• Does the code of the target company need modernization before integrating into the product suite of the acquiring company?
  • Will old systems in use in the target company require scrapping? What will be the cost to do so?
  • What new IT costs can be expected after acquisition because of technical debt?
  • Does the technical debt impact the company’s ability to sell products into the market now or in the future?
  • Are there specific cybersecurity deficiencies that introduce an additional layer of technical debt and risk.

Where To Look For Technical Debt?

Hypothetically technical debt can exist anywhere that technology serves the organization. But in practice, the greatest danger of technical debt is in areas associated with critical business operations. Some key examples:

  • Proprietary software owned and sold by the company: As mentioned above, the concept of technology debt arose out of the software development community, and it is still, unfortunately, a place where much of the technology debt in an enterprise will be found.
  • Custom Software Used For Corporate Processes: Most large companies will use developers to create custom code for serving critical business processes. This may be scripts that run in office environments, or unique interfaces to business systems. But in almost every case, custom software is poorly documented, and the cost of maintaining code like this grows significantly over time.
  • Data Architectures: Where and how data is stored, protected, moved and analyzed in large companies needs to be understood to assess risks to the firm. Frequently, shortcuts in data architecture design or cost saving steps have been taken that introduce technical debt.  This is especially true for data that is increasingly under regulatory scrutiny such as PII.
  • Legacy Applications: The older an organization is the higher the likelihood that it is running a large number of older applications. The greatest technical debt in these apps will be in the ones that are so obsolete that they are not supported by the vendor and this end-of-life status prevents them from receiving security updates. The dependence on apps like this needs to be understood prior to M&A.
  • Datacenters and Servers: Most businesses today still use some internal/on-prem hardware. Many will operate their own datacenters (on-prem or leased). In every case, technical debt here needs to be assessed, since it could involve hard to support hardware or networking equipment or infrastructure that is not able to scale to meet growth expectations. Note: The recent move of more systems to the cloud will help reduce the technical debt for many firms, but still most firms do not use the cloud for core systems.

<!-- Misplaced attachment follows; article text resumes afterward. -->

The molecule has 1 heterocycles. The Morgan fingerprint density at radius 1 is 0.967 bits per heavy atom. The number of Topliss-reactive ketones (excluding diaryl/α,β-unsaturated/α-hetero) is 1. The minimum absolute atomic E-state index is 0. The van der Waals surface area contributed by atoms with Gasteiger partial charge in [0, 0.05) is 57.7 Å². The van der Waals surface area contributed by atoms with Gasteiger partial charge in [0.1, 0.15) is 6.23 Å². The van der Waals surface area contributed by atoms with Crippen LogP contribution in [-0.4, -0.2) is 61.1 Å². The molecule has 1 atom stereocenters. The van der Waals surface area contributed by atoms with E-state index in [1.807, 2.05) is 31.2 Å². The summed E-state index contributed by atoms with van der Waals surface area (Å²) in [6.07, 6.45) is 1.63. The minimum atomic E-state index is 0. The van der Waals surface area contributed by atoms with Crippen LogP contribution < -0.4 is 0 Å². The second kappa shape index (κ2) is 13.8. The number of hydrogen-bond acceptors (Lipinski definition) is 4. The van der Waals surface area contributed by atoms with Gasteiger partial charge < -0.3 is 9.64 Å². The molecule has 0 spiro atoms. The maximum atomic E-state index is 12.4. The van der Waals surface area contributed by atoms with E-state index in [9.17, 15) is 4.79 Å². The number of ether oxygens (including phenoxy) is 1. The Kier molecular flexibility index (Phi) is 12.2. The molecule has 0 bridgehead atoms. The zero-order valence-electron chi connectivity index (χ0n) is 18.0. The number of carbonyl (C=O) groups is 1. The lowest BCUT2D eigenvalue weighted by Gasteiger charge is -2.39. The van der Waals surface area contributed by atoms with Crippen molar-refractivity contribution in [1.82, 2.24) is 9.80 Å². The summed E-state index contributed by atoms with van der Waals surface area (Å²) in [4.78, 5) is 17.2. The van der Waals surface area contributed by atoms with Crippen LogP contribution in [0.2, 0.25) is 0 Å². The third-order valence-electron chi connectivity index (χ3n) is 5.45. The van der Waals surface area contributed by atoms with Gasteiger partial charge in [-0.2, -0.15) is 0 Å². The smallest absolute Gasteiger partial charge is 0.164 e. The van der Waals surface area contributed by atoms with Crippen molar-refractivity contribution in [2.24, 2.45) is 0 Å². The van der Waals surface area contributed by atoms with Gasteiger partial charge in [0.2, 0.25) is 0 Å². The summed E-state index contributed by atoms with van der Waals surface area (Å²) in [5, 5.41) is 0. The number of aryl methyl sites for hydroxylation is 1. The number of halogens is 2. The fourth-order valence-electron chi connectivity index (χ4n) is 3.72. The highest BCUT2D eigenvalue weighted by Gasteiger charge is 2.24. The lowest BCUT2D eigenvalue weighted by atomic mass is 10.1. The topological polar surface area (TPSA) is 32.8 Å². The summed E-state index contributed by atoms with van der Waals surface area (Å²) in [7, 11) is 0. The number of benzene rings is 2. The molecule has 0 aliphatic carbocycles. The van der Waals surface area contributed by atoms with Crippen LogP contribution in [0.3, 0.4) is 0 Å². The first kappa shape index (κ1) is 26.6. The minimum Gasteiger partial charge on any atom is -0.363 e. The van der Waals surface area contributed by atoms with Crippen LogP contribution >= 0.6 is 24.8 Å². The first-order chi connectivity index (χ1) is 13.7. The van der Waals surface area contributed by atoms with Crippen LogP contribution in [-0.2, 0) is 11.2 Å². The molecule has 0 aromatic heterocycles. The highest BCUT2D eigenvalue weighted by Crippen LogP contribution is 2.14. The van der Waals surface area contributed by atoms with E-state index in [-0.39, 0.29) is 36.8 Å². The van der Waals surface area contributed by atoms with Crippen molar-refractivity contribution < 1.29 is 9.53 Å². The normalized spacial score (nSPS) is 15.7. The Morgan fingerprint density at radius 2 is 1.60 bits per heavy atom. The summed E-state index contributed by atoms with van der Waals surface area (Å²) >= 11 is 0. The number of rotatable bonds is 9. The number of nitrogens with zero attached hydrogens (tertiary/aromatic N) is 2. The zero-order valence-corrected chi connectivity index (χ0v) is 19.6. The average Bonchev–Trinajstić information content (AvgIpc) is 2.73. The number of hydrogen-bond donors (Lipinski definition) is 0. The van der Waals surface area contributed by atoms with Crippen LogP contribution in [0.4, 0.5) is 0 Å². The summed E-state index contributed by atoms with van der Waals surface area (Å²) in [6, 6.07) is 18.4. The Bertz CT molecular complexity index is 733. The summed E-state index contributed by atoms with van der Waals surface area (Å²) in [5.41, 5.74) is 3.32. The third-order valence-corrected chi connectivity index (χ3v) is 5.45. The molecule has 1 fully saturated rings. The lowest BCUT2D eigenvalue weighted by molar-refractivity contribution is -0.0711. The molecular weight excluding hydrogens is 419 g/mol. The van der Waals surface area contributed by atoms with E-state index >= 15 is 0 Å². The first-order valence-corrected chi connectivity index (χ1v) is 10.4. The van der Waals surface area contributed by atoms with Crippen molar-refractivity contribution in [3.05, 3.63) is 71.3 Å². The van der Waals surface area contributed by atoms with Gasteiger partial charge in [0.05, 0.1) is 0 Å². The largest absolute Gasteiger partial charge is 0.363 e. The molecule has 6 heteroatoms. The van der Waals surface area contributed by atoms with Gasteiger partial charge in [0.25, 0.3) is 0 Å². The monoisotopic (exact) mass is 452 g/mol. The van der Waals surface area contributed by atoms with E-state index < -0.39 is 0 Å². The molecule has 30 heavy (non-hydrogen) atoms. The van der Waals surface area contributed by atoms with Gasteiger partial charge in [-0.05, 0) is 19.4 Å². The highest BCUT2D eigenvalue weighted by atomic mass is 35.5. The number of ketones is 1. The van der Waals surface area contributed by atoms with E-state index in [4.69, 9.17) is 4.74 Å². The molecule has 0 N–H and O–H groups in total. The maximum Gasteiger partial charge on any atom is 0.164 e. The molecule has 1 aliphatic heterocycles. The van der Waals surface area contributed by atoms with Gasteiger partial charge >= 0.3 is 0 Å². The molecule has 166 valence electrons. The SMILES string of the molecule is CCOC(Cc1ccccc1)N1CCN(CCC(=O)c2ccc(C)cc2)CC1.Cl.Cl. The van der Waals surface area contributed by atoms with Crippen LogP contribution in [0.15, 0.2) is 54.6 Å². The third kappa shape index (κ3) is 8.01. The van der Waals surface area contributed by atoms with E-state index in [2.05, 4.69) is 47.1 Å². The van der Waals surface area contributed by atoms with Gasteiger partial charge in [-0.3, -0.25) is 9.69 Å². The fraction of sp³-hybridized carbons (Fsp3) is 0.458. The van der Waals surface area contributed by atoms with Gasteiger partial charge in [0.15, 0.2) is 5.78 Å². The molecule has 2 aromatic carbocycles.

• Security, Identity Management, Authorization: Well managed technology efforts have very good security and identify management architectures. Conversely, those who have allowed technology debt to build up here may have some significant and urgent issues to address before an M&A.
  • Corporate Policies, Standards and Processes: The documentation of processes and guidance in the corporation are also a place that can hold a great deal of technology debt. Expert review can spot the issues here and in most cases provide inputs on ways to mitigate the debt.

Concluding Thoughts

In the context of due diligence assessments prior to M&A activity, the concept of technical debt must be comprehensively evaluated. Technical due diligence should seek to identify and characterize the technology debt of software created by the target firm, as well as the systems used to operate the firm.

In a perfect world, organizations will always use technical debt responsibly, and repay it quickly. But in reality, most firms end up with more technical debt than they should carry. This means technology due diligence should always cover more than just the functionality and security of technology. Technical debt should be understood before any M&A activity as it can drastically impact the long-term value of the target company.  In some instances, poorly structured technical debt should be accounted for in the valuation.


Buy-side due diligence teams should ensure technology due diligence efforts have a special focus on technology debt. Ensure you select technology due diligence partners with the experience required to deliver on this need.

On the sell-side, company leadership should take action designed to smartly pay down technology debt. Doing so will help increase the value of future transactions. External experts can assist by providing non-biased professional assessments and prioritized action plans to reduce technical debt prior to a transaction positioning your enterprise for maximum value in the market.

Bob Gourley

Bob Gourley

Bob Gourley is the co-founder and Chief Technology Officer (CTO) of OODA LLC, the technology research and advisory firm with a focus on artificial intelligence and cybersecurity which publishes and Bob is the author of the book The Cyber Threat. Bob has been an advisor to dozens of successful high tech startups and has conducted enterprise cybersecurity assessments for businesses in multiple sectors of the economy. He was a career Naval Intelligence Officer and is the former CTO of the Defense Intelligence Agency.